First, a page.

Cloud Capture


This is one of the most intriguing displays of art in motion I’ve ever seen.  Dutch photographer Berndnaudt Smilde creates nimbus clouds indoors and then quickly snaps pictures of them.  Characterized by their low altitude and heavy volume, nimbus clouds are the type that produces precipitation.  The clouds Smilde creates hang low, but fortunately, don’t bear any rain or snow.

Smiled began displaying his work in a small gallery in Arnheim, the Netherlands in 2010, but last year moved into much larger spaces, including a castle and a 15th century church.

“Some things you just want to question for yourself and see if they can be done,” says Smilde.  “I imagined walking in a museum hall with just empty walls.  There was nothing to see except for a rain cloud hanging around in the room.”



Perhaps it’s only natural that Smilde would be fascinated with clouds.  Holland is beset with heavy cloud cover and frequent precipitation.  Moreover, Dutch art masters such as Rembrandt van Rijn and Aelbert Cuyp, created some spectacular cloud-covered landscapes in their paintings.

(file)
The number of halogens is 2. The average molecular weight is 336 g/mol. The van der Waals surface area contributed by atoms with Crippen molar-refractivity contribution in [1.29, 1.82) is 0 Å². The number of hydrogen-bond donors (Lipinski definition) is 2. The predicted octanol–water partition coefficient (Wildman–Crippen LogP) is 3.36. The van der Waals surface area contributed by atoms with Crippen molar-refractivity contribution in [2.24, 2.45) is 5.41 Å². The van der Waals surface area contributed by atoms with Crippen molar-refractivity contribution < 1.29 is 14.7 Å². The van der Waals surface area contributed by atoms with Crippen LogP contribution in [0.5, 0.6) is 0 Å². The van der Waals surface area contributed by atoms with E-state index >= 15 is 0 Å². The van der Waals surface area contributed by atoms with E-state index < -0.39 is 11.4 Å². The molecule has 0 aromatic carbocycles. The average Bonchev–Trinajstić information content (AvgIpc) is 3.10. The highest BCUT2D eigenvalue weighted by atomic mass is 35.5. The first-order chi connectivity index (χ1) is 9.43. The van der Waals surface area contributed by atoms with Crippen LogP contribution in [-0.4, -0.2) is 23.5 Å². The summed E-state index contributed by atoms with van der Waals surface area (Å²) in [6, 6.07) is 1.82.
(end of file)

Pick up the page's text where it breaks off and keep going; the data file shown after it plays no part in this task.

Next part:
“My grandparents had one with really threatening-looking clouds,” says Smilde.  “I remember I was intrigued by the power of it.  I couldn’t really grasp what it was, but there was something big, magical and dark about to happen in that painting.  I wanted to create the idea of a typical Dutch rain cloud inside a space.”

That took some ingenuity and plenty of research.  He encountered a substance called aerogel, also known as “frozen smoke,” which is 99.8% air.  It’s the lightest solid material on Earth.  Fascinated with its resemblance to clouds, Smilde began experimenting with it.  Using various temperature controls, moisture and backlighting, he eventually achieved a true nimbus cloud effect.  Since the cloud creations don’t last long, Smilde can’t display them except in photographs.  He has only conducted three live demonstrations.



Like many visual artists, Smilde views his work through its transitory nature.  “It’s there for a brief moment and the clouds fall apart.”

The Ronchini Gallery in London will open a month-long show of Smilde’s work on January 16.  The SFAC Gallery in San Francisco will feature an exhibition of his photographs from February 15 through April 27, 2013.

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